O Intermitente<br> (So long, farewell, auf weidersehen, good-bye)

O Intermitente
(So long, farewell, auf weidersehen, good-bye)

quinta-feira, julho 24, 2003

O "Exemplo" Social Democrata Dinamarquês

Graças ao Claudio Tellez descobri este artigo do Misses Institute que relata os resultados da experiência social-democrata dinamarquesa. Eis uma versão resumido em modo copy+paste:

1. Grande depêndencia do estado e elevada carga fiscal

Despite its reputation as a showcase of political utopia, 40 percent of its adult population live on government transfer income, full-time, all-year. A little more than a third of these people are pensioners and the rest are working age. About one third of the people who actually hold a job work for the government or government-owned companies. The effective tax level is around 70 percent, not the 50 percent that is usually reported (the lower figure comes about by disregarding the effects of the sales tax and excise taxes).

2. Sistema insustêntavel a médio prazo

People can feel socially secure in Denmark—at least for now. People don't get rich from welfare but they can live a comfortable life. Practically all people are eligible for one program or another. But the system is unsustainable in the longer run. In the early 1970s only about 300,000 people of working age lived full-time all year on government welfare. Today it is about 900,000. The population size has remained unchanged at around 5 million. In the not too distant future, more people are going to be pensioners and fewer people will be working age. At some point, the trough will be empty

3. Crime aumenta apesar da baixa taxa de pobreza e da política igualitarista

If we next look at the crime level, the Danish Statistical Yearbook 2002 shows reported crimes from 1935 to 1960 to be stable: about 100,000 crimes per year. But from 1960 until today, the number of crime reports has increased by 500 percent, to more than 500,000 per year. And if we look at violent crime, the picture is even grimmer. The number of violent crimes in 1960 was approximately 2,000; it is approximately 15,000 today. This is an increase of more than 700 percent, and it is still rising steeply.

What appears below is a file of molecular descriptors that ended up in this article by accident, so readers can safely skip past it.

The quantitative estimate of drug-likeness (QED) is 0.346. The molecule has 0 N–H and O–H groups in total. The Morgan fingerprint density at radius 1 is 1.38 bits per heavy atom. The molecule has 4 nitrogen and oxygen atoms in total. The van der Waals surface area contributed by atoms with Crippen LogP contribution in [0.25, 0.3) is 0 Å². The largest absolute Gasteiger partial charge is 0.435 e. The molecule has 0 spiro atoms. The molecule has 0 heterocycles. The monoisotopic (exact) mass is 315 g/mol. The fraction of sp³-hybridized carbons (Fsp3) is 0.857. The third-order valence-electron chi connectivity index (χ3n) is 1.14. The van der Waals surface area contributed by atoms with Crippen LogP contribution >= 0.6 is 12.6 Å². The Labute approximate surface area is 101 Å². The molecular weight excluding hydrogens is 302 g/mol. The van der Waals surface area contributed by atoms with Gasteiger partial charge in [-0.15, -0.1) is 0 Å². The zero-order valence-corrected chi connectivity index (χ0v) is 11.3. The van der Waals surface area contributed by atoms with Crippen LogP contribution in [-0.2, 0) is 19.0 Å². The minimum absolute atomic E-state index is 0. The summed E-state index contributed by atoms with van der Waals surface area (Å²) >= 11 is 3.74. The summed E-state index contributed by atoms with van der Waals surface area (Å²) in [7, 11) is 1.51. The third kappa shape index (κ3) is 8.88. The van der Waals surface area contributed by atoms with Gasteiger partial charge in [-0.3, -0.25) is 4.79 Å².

This is a very surprising development. Welfare state advocates often say that crime is caused by poverty. Well, Denmark has become about twice as rich per citizen during this period of rising crime. Another argument is that poverty is caused by economic inequality. Well, Denmark has engaged in the most comprehensive income redistribution program of any nation. Denmark is the most egalitarian country in the world today

4. Algumas explicações para o aumento da criminalidade

There are better explanations. Massive redistribution schemes have undercut people's respect for property rights. The rhetoric against wealth producers that has accompanied the redistribution has created social antagonisms. People on government transfer income have a lot of extra time on their hands, and their hands do the "devil's work."

The best explanation may be the change in the views of intellectuals. In the 1960s, the theory emerged that crime should not be blamed on the offender but on society. This led to the conclusion that crime should not be punished—at least not very harshly—but instead socially treated

5. Apesar do educação ser totalmente gratuita as taxas de escolaride são inferiores às dos EUA

(...) Let us compare Denmark to the U.S., where public funding of especially higher education is not nearly as readily available as it is in Denmark. According to the report "Education at a Glance" from the OECD, 15 percent of people between the ages of 25 and 64 has a bachelor degree or more in Denmark. In the U.S.A., it is 26 percent—nearly twice as many. In Sweden, the number is 13 percent, and Norway 16 percent.

If we look at the other end of the education level, those with only 9 years of education, in Denmark it is 34 percent, whereas in the U.S. it is 14 percent. In Sweden the number is 26 percent and in Norway 18 percent. Again the numbers are much more favorable in the U.S.

6. Saúde: nenhuns progressos e listas de espera

Denmark is one of the few OECD countries where the average life span has hardly increased since the early 1970s. In the early 1970s, Denmark was at the top in OECD comparisons; today it is closer to the bottom.

According to the politicians, this has nothing to do with poor quality at the Danish hospitals or long waiting lists for examination and surgery. They say it is due to the Danish people's habit of smoking and drinking. And yet, often one can read in the news stories of people who die preventable deaths simply because they were on a waiting list and unable to get care.

7. ... e o estado planeia aumentar o controlo da vida dos seus cidadãos...

One option for young people is to leave. It was recently proposed by one of the three economists from the Danish Economic Council that if young people in Denmark wish to move abroad after they have completed their education, they should first have to pay back the costs of their education. Only when they have paid enough taxes to cover all the expenses of their education, would they be able to move abroad without having to pay the government first.

Thus do we have proposed the social-democratic version of the Berlin Wall, an economic barrier to prevent emigration so that the state can continue to tax people to sustain a system that is unraveling. The mere suggestion is a telling sign that Denmark has nearly reached the end of the road.

posted by Miguel Noronha 4:05 da tarde

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"A society that does not recognize that each individual has values of his own which he is entitled to follow can have no respect for the dignity of the individual and cannot really know freedom."

mail: migueln@gmail.com